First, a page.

How Not to Plan and Execute a Machine Learning Project

December 23, 2019

You heard all the potentials that Machine Learning (ML) is capable. Detecting fraud, predicting machine failure or understanding customer behavior. ML delivers tremendous impact to a variety of businesses.

During mimacom's 20th anniversary event, we organized a Hackathon in which all mimacom software engineers participated. The goal of the Hackathon was to elaborate and create use-cases, features, and applications, which are potentially useful for our customers. That's why all contributions were focused on business applicability. It was also an opportunity to improve our skills by tinkering with new technologies.

In my opinion, the biggest problem with ML right now is, that it mostly lives in the world of academia and commercial research groups. For us, this was a good opportunity to compare AWS SageMaker, Azure ML and GCP ML based on a defined idea. We were curious how mature the fully managed services are compared to each other and the ability to build, train, and deploy machine learning models quickly.

Our idea was to implement a pre-trained ML-model to geo-locate images by applying a location label (i.e. name of the landmark or latitude/longitude). Modern mobile devices can automatically assign geo-coordinates to images when pictures are taken with them. However, most images on the web still lack this location metadata. This use-case is quite challenging for beginners and covers a difficult high-level computer vision problem. There is quite an amount of scientific papers and articles out there. See project im2gps for further information.

So, do we now provide a comparison in this post? No, we failed miserably even before we started with the comparison due to a lot of mistakes and bad assumptions. Instead, we summarize our lessons learned and give you a small insight what has to be considered before starting a ML-project.

Lesson 1: Focus on Quick Wins

Our ML project failed due to inflated expectations of what ML can do. Before starting a ML project, identify the goals of the project. It’s important to define a simple, realistic and time-boxed use-case, specify measurable success criteria's and regularly benchmark the current performance. The SMART-method is ideal for this purpose. This concludes following terms:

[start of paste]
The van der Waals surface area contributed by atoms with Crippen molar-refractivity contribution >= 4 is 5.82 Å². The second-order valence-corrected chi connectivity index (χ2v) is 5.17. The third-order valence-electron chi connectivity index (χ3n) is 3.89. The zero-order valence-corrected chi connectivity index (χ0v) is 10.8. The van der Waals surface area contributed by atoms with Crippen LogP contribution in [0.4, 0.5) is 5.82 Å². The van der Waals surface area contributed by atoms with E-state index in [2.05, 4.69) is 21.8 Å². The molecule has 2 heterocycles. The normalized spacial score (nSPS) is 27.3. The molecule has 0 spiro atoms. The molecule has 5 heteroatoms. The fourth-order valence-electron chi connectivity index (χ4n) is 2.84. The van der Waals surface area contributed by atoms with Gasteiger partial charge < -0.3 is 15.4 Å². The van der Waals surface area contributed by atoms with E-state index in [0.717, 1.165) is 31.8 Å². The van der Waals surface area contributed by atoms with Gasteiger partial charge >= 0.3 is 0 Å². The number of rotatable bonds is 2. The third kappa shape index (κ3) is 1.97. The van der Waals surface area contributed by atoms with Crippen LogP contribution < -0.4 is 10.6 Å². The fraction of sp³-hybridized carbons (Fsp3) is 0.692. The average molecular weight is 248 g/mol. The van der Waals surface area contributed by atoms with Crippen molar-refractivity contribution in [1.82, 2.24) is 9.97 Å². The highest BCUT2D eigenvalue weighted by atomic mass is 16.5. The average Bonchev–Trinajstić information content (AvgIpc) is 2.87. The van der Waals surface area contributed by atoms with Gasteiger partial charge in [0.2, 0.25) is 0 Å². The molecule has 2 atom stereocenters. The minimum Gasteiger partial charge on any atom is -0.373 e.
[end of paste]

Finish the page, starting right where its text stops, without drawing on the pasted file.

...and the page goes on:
Lesson 2: Think about the Data before You Get Started

I can’t emphasize this enough: If you put garbage in, you'll get garbage out. Of course, you need a lot of data in order to be successful, but it has to be in the right amount and quality.

While hacking our project, we realized that we got too much data in terms of amount and noise to finish our project on time. We decided to modify our model to recognize pictures which are taken from a particular city (in that case: Stuttgart) which shrank the amount of data significantly. But it was too less to create an accurate model. We didn't take the time up front to deep dive into the yfcc100m-dataset and create a small chunk of data which enables an accurate image recognition. In the end, this mistake was crucial for our failure.

If you're in an inception phase of your ML project, ask yourself the following questions:

I highly recommend to create a small chunk of labeled data to verify the feasibility of your project. You may increase the amount of data in later iterations.

Lesson 3: Sharing

In the Hackathon, the closer we got to the deadline, the more we got frustrated. Each team member worked isolated to reach our unreachable target. This was also a reason why we failed. Information or knowledge won’t provide much value if it isn’t communicated to the rest of the team.

Sharing the knowledge is the cornerstone of effective collaboration, especially when the team members are not experts in ML. It gives a group a frame of reference, allows to interpret situations and decisions correctly, helps people understand one another better, and greatly increases efficiency.

We are engineers with almost no ML experience, so we communicated on the same level. In case of a team structure with a broad and balanced skill set to cover ML projects from end-to-end, knowledge sharing is extremely crucial.

Lesson 4: Reliable Infrastructure

The important question is whether to rely on Cloud Services such as AWS SageMaker, Azure ML and GCP ML or to build your own toolset for ML on your own machine.

In my opinion it depends. All tested ML Cloud Services are mature enough and are mostly equal in terms of features. There is also a vast amount of resources available to help you set up quickly. I would recommend doing the first steps in a green field on your local machine, merge the results and knowledge in your team and then consider using a Cloud Service.

Final Thoughts

ML projects requires many considerations such as the amount of time to implement a feature, the level of difficulty to apply ML algorithms and the business value. Sometimes, everything happens as planned. Mostly, reality refuses to comply with our roadmap and we recognize that initial estimates didn’t work out. Instead of starting/continuing a project that’s difficult to implement, you should stop it and focus on the quick wins.

About the author: Baris Cubukcuoglu

Baris Cubukcuoglu is a Software Architect at mimacom.

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